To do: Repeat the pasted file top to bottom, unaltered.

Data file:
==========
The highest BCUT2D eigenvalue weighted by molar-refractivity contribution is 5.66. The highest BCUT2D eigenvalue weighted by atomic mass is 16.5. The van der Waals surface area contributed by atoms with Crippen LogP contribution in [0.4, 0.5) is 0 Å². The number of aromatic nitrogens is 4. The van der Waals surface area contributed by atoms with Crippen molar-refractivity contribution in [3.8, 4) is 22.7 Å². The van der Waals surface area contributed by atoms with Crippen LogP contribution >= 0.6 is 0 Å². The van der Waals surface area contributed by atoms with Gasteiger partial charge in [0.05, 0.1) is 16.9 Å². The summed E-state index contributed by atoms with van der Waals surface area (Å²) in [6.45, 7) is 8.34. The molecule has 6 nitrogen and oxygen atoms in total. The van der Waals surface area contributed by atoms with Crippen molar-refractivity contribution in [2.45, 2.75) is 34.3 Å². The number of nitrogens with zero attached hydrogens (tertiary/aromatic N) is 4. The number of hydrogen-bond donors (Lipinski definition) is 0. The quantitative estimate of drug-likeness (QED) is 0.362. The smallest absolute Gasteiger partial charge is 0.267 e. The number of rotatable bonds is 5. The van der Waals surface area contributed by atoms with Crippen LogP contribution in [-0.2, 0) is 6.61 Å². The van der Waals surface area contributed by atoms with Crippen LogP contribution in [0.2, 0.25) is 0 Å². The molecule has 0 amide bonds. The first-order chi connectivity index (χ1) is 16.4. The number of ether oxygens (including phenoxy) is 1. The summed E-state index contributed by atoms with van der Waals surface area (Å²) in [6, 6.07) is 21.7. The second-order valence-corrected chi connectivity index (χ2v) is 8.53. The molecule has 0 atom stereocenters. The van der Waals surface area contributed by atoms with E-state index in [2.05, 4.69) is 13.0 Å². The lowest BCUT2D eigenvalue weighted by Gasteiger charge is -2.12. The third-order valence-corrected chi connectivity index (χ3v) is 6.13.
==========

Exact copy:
The highest BCUT2D eigenvalue weighted by molar-refractivity contribution is 5.66. The highest BCUT2D eigenvalue weighted by atomic mass is 16.5. The van der Waals surface area contributed by atoms with Crippen LogP contribution in [0.4, 0.5) is 0 Å². The number of aromatic nitrogens is 4. The van der Waals surface area contributed by atoms with Crippen molar-refractivity contribution in [3.8, 4) is 22.7 Å². The van der Waals surface area contributed by atoms with Crippen LogP contribution >= 0.6 is 0 Å². The van der Waals surface area contributed by atoms with Gasteiger partial charge in [0.05, 0.1) is 16.9 Å². The summed E-state index contributed by atoms with van der Waals surface area (Å²) in [6.45, 7) is 8.34. The molecule has 6 nitrogen and oxygen atoms in total. The van der Waals surface area contributed by atoms with Crippen molar-refractivity contribution in [2.45, 2.75) is 34.3 Å². The number of nitrogens with zero attached hydrogens (tertiary/aromatic N) is 4. The number of hydrogen-bond donors (Lipinski definition) is 0. The quantitative estimate of drug-likeness (QED) is 0.362. The smallest absolute Gasteiger partial charge is 0.267 e. The number of rotatable bonds is 5. The van der Waals surface area contributed by atoms with Crippen LogP contribution in [-0.2, 0) is 6.61 Å². The van der Waals surface area contributed by atoms with Crippen LogP contribution in [0.2, 0.25) is 0 Å². The molecule has 0 amide bonds. The first-order chi connectivity index (χ1) is 16.4. The number of ether oxygens (including phenoxy) is 1. The summed E-state index contributed by atoms with van der Waals surface area (Å²) in [6, 6.07) is 21.7. The second-order valence-corrected chi connectivity index (χ2v) is 8.53. The molecule has 0 atom stereocenters. The van der Waals surface area contributed by atoms with E-state index in [2.05, 4.69) is 13.0 Å². The lowest BCUT2D eigenvalue weighted by Gasteiger charge is -2.12. The third-order valence-corrected chi connectivity index (χ3v) is 6.13.